Wednesday, July 23, 2014

Islamic Supreme Council of Iraq

We have decided to issue a short report on each of the three major Shiite political parties in today’s Iraq, ISCI, Dawa, and the Sadrists. ISCI first:
The Islamic Supreme Council of Iraq (ISCI), formerly known as the Supreme Council for the Islamic Revolution in Iraq (SCIRI) and sometimes just called “Majlis” (meaning “The Council”) is headed by Sayyed Amr al-Hakim. Founded in 1982, it depends upon the support of the country’s Shia community. Despite a strong showing in Iraq’s earlier elections; ISCI did poorly in the 2010 parliamentary election at a time when Nouri Al-Maliki and his Dawa Party were in the ascendancy. ISCI bounced back however and the coalition of which ISCI forms the principal part, the Iraq National Alliance, fared well in the 2014 elections. Today, ISCI remains one of the three major Shiite political parties; the others being the State of Law coalition (of which the Premier’s Dawa Party is the main element), and the Sadrist group. ISCI are paternalist in nature and are the conservative (or if you prefer Republican) party of Iraq Shiite politics. Their preferred candidate for Premier has been Bayan Jabr but he is unlikely to gain cross Shiite political support so they are currently promoting Adel Abdul Mahdi.
Maliki’s premiership
Maliki does not have ISCI’s backing as the man to deal with the ISIS threat. Spokesman for the Sadrist bloc (currently allied with ISCI), Jawad Al-Jubouri, declared Adel Abdul Mahdi, ISCI member and former Iraq Vice-President, was among the favourites to represent the Shia alliance instead of Maliki, the other name in the frame being Ahmed Chalabi (though no Sadrist himself Chalabi has long been the darling of the Sadrist movement).
Amr al-Hakim says that finding a new Prime Minister “acceptable to the other partners” and “representing the majority” is essential as this is “how we create the rhythm”.
One very senior member of ISCI told the NCF, “Our problem is that Premier Maliki issues statements without consulting any of us. To be honest this actually weakens his position in the Shiite alliance. Though thus far only ISCI and the Sadrists have stood up to Maliki. And time is sensitive. Those close to Maliki are suggesting we can take a couple of months to decide on the premiership but that we should decide who is to be President and Speaker immediately. We don’t want any such postponement because that would be the road to dictatorship.”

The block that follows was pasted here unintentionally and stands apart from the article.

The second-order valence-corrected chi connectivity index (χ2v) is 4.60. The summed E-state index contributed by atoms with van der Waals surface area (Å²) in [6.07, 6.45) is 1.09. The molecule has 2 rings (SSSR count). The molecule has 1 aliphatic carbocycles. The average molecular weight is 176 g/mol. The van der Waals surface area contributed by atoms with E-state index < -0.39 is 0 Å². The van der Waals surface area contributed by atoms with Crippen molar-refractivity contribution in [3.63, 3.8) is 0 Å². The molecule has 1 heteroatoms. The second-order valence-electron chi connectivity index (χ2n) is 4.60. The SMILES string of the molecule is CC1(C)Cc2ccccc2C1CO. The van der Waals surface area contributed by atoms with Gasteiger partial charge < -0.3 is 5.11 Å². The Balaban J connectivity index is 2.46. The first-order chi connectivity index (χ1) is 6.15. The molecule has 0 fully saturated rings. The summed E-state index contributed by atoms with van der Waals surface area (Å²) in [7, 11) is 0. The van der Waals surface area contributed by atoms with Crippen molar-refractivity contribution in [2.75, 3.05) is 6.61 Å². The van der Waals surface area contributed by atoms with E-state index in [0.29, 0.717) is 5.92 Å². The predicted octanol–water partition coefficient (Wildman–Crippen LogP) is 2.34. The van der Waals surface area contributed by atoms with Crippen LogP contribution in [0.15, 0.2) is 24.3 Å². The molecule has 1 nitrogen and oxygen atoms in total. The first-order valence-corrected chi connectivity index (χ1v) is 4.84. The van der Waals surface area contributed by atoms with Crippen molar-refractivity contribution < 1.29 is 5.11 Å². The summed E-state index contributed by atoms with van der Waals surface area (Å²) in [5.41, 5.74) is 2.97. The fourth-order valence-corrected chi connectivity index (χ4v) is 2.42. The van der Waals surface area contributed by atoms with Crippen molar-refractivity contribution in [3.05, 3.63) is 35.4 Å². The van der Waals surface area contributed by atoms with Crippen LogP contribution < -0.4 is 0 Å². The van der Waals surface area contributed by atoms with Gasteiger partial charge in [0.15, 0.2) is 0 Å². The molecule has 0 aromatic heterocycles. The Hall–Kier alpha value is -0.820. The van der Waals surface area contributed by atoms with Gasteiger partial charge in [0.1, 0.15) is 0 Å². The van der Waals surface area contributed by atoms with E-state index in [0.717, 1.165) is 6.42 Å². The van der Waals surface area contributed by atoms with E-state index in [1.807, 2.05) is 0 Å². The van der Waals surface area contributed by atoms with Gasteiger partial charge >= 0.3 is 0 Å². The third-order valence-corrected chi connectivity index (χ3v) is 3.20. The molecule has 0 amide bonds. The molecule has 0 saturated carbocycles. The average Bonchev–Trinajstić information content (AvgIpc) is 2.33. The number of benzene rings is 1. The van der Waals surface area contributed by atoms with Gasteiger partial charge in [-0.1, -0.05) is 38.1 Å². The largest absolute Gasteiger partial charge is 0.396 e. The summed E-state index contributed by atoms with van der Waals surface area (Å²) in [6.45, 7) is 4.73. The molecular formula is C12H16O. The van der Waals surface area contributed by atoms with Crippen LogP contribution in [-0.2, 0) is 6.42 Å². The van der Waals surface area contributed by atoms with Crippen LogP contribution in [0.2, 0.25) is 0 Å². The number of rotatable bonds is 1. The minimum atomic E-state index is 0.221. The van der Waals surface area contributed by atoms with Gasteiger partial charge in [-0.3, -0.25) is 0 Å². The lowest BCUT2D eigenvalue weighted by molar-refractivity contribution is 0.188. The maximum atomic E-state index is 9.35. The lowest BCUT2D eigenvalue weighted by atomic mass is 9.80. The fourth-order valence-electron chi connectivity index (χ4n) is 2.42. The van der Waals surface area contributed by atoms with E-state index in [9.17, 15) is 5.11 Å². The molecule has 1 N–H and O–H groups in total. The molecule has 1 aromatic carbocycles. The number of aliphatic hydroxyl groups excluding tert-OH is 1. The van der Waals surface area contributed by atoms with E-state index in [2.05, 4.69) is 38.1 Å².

International Influence
ISCI does not support Iranian intervention in Iraq. Senior member of ISCI, Ali Al-Moayyed, has declared that Iraq’s citizens are still capable of dealing with the current crisis without outside help. He stated that "given the fatwa issued by the religious authority [Ayatollah Ali Sistani] and presence of millions of Iraqi people on the scene, I don't think there will be any need to the presence of noble Iranians in Iraq's war fronts."
On the ISIS issue, ISCI President Amr al-Hakim said there was a “need to face the severe terrorist attack through unity”, stressing the importance of harmonising domestic, regional and international efforts to fight terrorism so as to deliver a coherent and coordinated response to current threats to the country, the region and the world.
Political Unity and Terrorism
Amr al-Hakim reiterated his belief that Iraq has the “ability to overcome all problems and crises” through the establishment of “partnerships among the key political actors of the country”. He stressed how urgent it was to avoid “mutual accusation of disloyalty” and accused Iraq’s television channels of strengthening sectarian divisions and called on his followers to respect the call for reconciliation delivered by the Iraq’s religious leaders.
He further announced that Iraqis must be ready to make sacrifices if they wish to achieve democracy; “everything has a price that everyone must pay”. He went on to say that those “igniting the flame of terrorism” would eventually be consumed by its fire. He further added that the “impure, intellectually trivial and criminal Takfiri Daesh terrorists (i.e. ISIS)” will soon be forced to retreat.
“Iraqis believe it is their destiny to defend the country, the region, and the world” he continued. He declared that “the conflict today is a conflict of wills, not of politics” and that victory would go to those who were in the right. He further added that those who remain silent about current injustices committed by the terrorists are just as guilty as they are.

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